HIGHER EDUCATION ADMINISTRATION (MSEd)
Passionate about her work, Christina Mortellaro makes a difference by providing direct support for students and building genuine relationships with colleagues.
When she was searching for a graduate program, Christina Mortellaro, a Batavia, NY resident, was a busy professional who was looking to advance in her field. She chose SUNY Brockport’s Higher Education Administration (MSEd) program because it offered classes online and fit into her life.
“I appreciated the asynchronous format to fit my coursework within my professional and personal schedule. The learning was grounded in theory but would be practical and transferrable,” Christina said. “Even though I had a substantial scholarship at a different private university, the same master’s degree would have cost double at the other institution.”
During her graduate study, Christina worked for the TRiO Upward Bound Program at SUNY Genesee Community College, called Upward Bound, where she advised first-generation, low-income high school students to prepare and guide them through college. As a first-generation college student herself, she was passionate about educational equity. After earning her degree, Christina was promoted to director of the TRiO Adult Educational Opportunity Center at SUNY Genesee Community College. Now she leads the federally funded program, which serves six contiguous counties in Western New York. In fact, when she told her parents about the promotion, her dad said, “Wow, your master’s degree really paid off!”
She is grateful that she gets to support adult learners at all different stages of their educational careers – whether it’s to earn an associate’s or bachelor’s degree, a GED, a certificate, a micro-credential, or anything else.
“I feel honored to take on this leadership role, investing in my staff who provide most of the direct support to our participants, and help make a positive difference in the Western New York Community,” said Christina.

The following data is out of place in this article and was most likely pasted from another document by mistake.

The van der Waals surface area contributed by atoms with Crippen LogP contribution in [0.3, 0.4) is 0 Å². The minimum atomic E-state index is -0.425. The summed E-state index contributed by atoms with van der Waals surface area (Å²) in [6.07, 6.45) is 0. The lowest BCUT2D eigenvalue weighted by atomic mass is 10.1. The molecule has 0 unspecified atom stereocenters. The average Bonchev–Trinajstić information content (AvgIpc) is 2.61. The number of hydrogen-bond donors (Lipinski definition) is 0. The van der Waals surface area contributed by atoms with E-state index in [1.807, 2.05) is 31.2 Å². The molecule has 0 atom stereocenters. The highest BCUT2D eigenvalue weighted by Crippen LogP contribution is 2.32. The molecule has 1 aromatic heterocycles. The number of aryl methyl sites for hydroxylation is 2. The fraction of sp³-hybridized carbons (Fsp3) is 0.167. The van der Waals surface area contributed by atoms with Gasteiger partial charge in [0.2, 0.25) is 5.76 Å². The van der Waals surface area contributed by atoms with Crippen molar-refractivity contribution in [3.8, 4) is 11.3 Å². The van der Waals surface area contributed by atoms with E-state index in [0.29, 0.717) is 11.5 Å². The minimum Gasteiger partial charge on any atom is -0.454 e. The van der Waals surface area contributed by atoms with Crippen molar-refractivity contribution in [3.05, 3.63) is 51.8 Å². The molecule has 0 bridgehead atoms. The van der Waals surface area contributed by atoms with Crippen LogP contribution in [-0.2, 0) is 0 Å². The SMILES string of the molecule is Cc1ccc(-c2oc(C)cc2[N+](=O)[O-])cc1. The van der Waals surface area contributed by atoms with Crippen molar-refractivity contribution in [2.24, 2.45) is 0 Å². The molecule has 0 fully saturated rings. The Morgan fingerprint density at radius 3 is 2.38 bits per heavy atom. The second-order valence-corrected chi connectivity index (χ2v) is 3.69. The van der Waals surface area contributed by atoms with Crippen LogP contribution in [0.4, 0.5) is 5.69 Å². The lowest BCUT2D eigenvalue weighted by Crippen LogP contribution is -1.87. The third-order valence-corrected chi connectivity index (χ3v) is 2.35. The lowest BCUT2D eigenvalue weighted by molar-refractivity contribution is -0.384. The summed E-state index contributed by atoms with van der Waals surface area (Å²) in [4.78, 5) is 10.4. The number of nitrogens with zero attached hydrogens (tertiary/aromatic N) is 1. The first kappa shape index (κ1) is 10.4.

TRiO college access programs have existed for over 50 years, and the higher education professionals overseeing these programs have continuously fought for funding and bipartisan support. She hopes that one day she will be able to directly support the management of multiple TRiO programs or move on to similar educational opportunity initiatives within higher education. She is also interested in getting more involved with higher education policy and advocacy.
Christina would tell other students interested in working in higher education to be open-minded to various opportunities. She said they should take the time to hone their skills and then own them to discover where they want to go in the field.
“During my undergraduate years, I double majored in English and communication, so I wrote… a lot. After graduating, I served with AmeriCorps VISTA, where I developed my skills as a grant writer and program manager. Grant writing and program management were my gateways into TRiO and higher education as a whole,” she said. “I didn’t expect to work on the staff side of things in higher education, but I let myself be open to the opportunity. When you work in higher education, if you choose to actively volunteer and serve your institution on committees, you build relationships.”
She said that those relationships and service opportunities allow professionals to learn and grow in their abilities. Networking is important, but Christina said it’s about building genuine relationships.
“In my new role, I have a lot to learn regarding administrative responsibilities. I’m constantly asking questions to more experienced colleagues, but I demonstrate my genuine appreciation for their help,” she said. “Furthermore, I showcase my respect and gratitude to the staff I supervise, which helps build a more inclusive environment.”
Outside of her work, Christina is an avid reader and enjoys crafting, teaching cross-stitch classes, and spending time with her family and friends.